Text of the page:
ROCK HALL, MARYLAND –There was a time when this tiny Eastern Shore community of 1,300 was a thriving, commercial water town, its docks full and nearly every resident in some way or another impacted by the well-being of the Chesapeake Bay and the fish, clams, oysters and crabs coming fresh out of its waters.
In the 1970s there were 132 boats out of Rock Hall every day, Town Manager Ronald Fithian said. He isn’t sure if there is one full time oyster boat today.
“I can see a difference, as a waterman, locally,” Rock Hall councilman and waterman Brian Nesspor added, sitting across from Fithian recently inside the town hall.
As a 12-year-old, Nesspor started working for fishing parties, often learning about the bay and working with family before becoming a full time fisher and crabber.
Fithian recalled when he could make $50 after school at the docks. He, too, went straight to the water after graduating from high school in 1969, fishing, crabbing and harvesting shellfish, depending on the season.
Those times now are a happy memory, the local men say. People can’t afford to store or dock their boats any longer, so they come in solely on the weekends, Nesspor said. People will boat across the bay for the day or drive in with their boats on trailers.
“It’s been a lot of changes…. We’re changing from a work town to a play town,” said local waterman Scratch Ashley. “When I started, my oyster license was $10. When I quit, it was $310.”
The Chesapeake Bay has changed, and much of the change is because of what’s happened and is continuing to happen on the land surrounding one of the country’s most recognizable natural resources.
“Humans have not figured out how to live on the land without messing it up,” said Nicholas DiPasquale, director of the Chesapeake Bay Program, an Annapolis, Maryland, partnership of scientists and others who have been working since 1983 to help restore the waterway. “Nature is always attempting to seek a balance, but humans are notorious for messing it up.”
The health of the Chesapeake Bay, the source of some 500 million pounds of seafood harvested annually from its waters, has been a concern for many decades. But within the last 30 years those concerns have become more focused on a growing population’s impact on the bay, its ecological state and the impact on wildlife.
For those whose life’s work focuses on the Chesapeake Bay, this past year has been one of the evaluation years in a long-range plan by the Chesapeake Bay Program to “advance restoration and protection of the Chesapeake Bay ecosystem and its watershed” by 2025.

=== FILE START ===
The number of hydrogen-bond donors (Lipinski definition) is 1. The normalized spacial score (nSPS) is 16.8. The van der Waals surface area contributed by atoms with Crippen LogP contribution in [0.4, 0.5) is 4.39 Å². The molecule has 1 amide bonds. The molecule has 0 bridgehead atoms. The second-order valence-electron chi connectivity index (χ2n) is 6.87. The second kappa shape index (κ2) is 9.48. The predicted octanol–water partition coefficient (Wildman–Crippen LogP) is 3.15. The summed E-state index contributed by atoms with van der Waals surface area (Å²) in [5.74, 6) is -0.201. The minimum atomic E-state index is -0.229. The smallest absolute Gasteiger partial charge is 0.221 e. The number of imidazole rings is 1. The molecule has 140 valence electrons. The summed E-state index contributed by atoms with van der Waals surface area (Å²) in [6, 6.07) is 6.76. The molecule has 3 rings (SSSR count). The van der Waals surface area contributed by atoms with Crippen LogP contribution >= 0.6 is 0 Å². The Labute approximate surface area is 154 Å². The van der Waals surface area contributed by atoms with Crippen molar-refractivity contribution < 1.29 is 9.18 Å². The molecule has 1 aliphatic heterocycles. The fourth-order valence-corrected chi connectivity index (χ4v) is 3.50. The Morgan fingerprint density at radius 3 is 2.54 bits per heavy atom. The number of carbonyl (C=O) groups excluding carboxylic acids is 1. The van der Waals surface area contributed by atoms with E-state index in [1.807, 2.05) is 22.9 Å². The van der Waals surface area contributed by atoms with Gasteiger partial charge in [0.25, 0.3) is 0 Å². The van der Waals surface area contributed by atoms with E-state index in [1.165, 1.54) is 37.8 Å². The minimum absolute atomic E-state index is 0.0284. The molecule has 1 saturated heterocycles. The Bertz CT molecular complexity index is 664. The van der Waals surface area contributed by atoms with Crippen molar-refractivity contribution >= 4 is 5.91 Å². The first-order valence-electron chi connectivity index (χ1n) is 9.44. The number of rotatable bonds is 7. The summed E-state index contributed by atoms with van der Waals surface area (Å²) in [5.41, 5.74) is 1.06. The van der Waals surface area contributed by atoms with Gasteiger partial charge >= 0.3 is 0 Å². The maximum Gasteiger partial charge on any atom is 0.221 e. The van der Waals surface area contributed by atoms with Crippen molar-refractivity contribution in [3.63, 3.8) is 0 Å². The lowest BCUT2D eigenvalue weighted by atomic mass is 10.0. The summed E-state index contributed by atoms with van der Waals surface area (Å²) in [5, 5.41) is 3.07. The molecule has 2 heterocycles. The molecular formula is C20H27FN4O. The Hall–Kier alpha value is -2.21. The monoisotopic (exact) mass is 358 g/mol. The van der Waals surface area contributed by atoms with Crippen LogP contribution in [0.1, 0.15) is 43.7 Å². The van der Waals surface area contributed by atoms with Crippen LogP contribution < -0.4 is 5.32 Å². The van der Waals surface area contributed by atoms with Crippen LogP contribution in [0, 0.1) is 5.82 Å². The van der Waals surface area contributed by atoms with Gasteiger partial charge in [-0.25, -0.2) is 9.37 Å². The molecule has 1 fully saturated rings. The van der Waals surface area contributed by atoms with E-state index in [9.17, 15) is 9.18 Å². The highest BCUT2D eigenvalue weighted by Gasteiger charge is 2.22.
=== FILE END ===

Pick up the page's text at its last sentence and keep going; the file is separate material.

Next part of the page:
In part, the watershed agreement lists 10 principal goals, including creating sustainable blue crab, oyster and fish populations, protecting the land and water habitats, reducing pollutants and supporting land conservation efforts.
The Chesapeake Bay is the largest estuary in North America and is regarded as one of the most productive bodies of water on the continent. Its watershed contains six states: Maryland and Virginia, the two along its coasts, but also Pennsylvania, Delaware, New York and West Virginia.
Along with the District of Columbia, those states account for a population of nearly 18 million within the 64,000-square-mile watershed.
So what is the current issue in the Chesapeake Bay?
Water quality, according to DiPasquale.
Experts blame agriculture and urbanization for degrading the bay.
The growth of humans and waste are issues, but the use of fertilizer is a major pollutant, said Tom Horton, an author, former Baltimore Sun journalist and professor of practice in environmental studies at Salisbury University. He has lived in the watershed and covered the bay for years.
The contamination creates so-called dead zones in the water where there is low oxygen — something scientists call eutrophication.
Eutrophication occurs when light can’t reach the bottom of the bay due to pollutants in the water. Thus bottom-dwelling plants are unable to produce oxygen. A lack of oxygen in the water negatively impacts every living thing in the bay, as all require oxygen to survive.
Fithian, the Rock Hall town manager, puts much of the blame on Maryland’s neighbors to the north.
“We have made monumental steps in Maryland, but Pennsylvania and New York haven’t followed suit, which I can understand,” Fithian said.